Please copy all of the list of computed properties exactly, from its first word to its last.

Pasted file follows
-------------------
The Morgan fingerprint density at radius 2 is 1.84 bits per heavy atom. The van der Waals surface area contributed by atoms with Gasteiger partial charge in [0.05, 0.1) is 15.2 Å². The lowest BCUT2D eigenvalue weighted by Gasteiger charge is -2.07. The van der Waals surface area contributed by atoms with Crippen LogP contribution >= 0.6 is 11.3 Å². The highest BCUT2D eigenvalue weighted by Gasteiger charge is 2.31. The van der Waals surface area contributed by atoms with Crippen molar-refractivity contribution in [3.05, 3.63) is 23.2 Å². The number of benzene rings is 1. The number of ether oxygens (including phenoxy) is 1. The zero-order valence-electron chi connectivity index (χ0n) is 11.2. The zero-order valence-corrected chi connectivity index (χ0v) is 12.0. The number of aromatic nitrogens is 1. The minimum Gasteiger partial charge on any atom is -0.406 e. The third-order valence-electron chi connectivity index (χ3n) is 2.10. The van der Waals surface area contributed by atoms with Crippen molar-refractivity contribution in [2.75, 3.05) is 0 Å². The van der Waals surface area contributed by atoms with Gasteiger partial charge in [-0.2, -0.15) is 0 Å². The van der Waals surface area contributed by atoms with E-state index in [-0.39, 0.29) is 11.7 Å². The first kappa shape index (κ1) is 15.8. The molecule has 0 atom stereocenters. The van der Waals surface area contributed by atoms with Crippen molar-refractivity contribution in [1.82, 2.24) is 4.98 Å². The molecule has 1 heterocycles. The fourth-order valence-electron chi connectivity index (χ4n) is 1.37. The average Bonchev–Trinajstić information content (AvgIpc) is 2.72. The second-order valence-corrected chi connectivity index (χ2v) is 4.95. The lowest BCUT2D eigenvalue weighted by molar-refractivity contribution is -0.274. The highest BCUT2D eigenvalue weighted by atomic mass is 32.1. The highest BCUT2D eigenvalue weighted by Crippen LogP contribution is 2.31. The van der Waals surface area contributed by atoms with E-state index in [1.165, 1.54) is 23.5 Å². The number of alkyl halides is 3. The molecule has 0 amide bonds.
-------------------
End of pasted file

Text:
The Morgan fingerprint density at radius 2 is 1.84 bits per heavy atom. The van der Waals surface area contributed by atoms with Gasteiger partial charge in [0.05, 0.1) is 15.2 Å². The lowest BCUT2D eigenvalue weighted by Gasteiger charge is -2.07. The van der Waals surface area contributed by atoms with Crippen LogP contribution >= 0.6 is 11.3 Å². The highest BCUT2D eigenvalue weighted by Gasteiger charge is 2.31. The van der Waals surface area contributed by atoms with Crippen molar-refractivity contribution in [3.05, 3.63) is 23.2 Å². The number of benzene rings is 1. The number of ether oxygens (including phenoxy) is 1. The zero-order valence-electron chi connectivity index (χ0n) is 11.2. The zero-order valence-corrected chi connectivity index (χ0v) is 12.0. The number of aromatic nitrogens is 1. The minimum Gasteiger partial charge on any atom is -0.406 e. The third-order valence-electron chi connectivity index (χ3n) is 2.10. The van der Waals surface area contributed by atoms with Crippen molar-refractivity contribution in [2.75, 3.05) is 0 Å². The van der Waals surface area contributed by atoms with Gasteiger partial charge in [-0.2, -0.15) is 0 Å². The van der Waals surface area contributed by atoms with E-state index in [-0.39, 0.29) is 11.7 Å². The first kappa shape index (κ1) is 15.8. The molecule has 0 atom stereocenters. The van der Waals surface area contributed by atoms with Crippen molar-refractivity contribution in [1.82, 2.24) is 4.98 Å². The molecule has 1 heterocycles. The fourth-order valence-electron chi connectivity index (χ4n) is 1.37. The average Bonchev–Trinajstić information content (AvgIpc) is 2.72. The second-order valence-corrected chi connectivity index (χ2v) is 4.95. The lowest BCUT2D eigenvalue weighted by molar-refractivity contribution is -0.274. The highest BCUT2D eigenvalue weighted by atomic mass is 32.1. The highest BCUT2D eigenvalue weighted by Crippen LogP contribution is 2.31. The van der Waals surface area contributed by atoms with E-state index in [1.165, 1.54) is 23.5 Å². The number of alkyl halides is 3. The molecule has 0 amide bonds.